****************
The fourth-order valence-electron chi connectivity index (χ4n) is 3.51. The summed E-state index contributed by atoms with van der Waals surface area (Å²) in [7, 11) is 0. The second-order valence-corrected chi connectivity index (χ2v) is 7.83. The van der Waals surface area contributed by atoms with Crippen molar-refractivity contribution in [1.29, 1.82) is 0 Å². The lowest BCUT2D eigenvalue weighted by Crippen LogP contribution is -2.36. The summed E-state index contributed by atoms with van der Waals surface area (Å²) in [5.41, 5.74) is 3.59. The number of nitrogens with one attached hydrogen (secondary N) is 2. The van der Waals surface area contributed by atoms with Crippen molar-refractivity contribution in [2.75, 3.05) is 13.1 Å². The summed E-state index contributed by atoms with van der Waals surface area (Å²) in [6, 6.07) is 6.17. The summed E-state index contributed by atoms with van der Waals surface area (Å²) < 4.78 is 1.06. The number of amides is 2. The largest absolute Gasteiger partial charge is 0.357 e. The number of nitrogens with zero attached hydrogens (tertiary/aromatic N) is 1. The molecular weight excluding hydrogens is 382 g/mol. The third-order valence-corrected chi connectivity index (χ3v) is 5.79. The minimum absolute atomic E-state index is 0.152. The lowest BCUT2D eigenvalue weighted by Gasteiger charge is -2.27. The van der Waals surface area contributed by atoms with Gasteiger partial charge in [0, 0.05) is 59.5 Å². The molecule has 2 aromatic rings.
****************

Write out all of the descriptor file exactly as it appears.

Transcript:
The fourth-order valence-electron chi connectivity index (χ4n) is 3.51. The summed E-state index contributed by atoms with van der Waals surface area (Å²) in [7, 11) is 0. The second-order valence-corrected chi connectivity index (χ2v) is 7.83. The van der Waals surface area contributed by atoms with Crippen molar-refractivity contribution in [1.29, 1.82) is 0 Å². The lowest BCUT2D eigenvalue weighted by Crippen LogP contribution is -2.36. The summed E-state index contributed by atoms with van der Waals surface area (Å²) in [5.41, 5.74) is 3.59. The number of nitrogens with one attached hydrogen (secondary N) is 2. The van der Waals surface area contributed by atoms with Crippen molar-refractivity contribution in [2.75, 3.05) is 13.1 Å². The summed E-state index contributed by atoms with van der Waals surface area (Å²) in [6, 6.07) is 6.17. The summed E-state index contributed by atoms with van der Waals surface area (Å²) < 4.78 is 1.06. The number of amides is 2. The largest absolute Gasteiger partial charge is 0.357 e. The number of nitrogens with zero attached hydrogens (tertiary/aromatic N) is 1. The molecular weight excluding hydrogens is 382 g/mol. The third-order valence-corrected chi connectivity index (χ3v) is 5.79. The minimum absolute atomic E-state index is 0.152. The lowest BCUT2D eigenvalue weighted by Gasteiger charge is -2.27. The van der Waals surface area contributed by atoms with Gasteiger partial charge in [0, 0.05) is 59.5 Å². The molecule has 2 aromatic rings.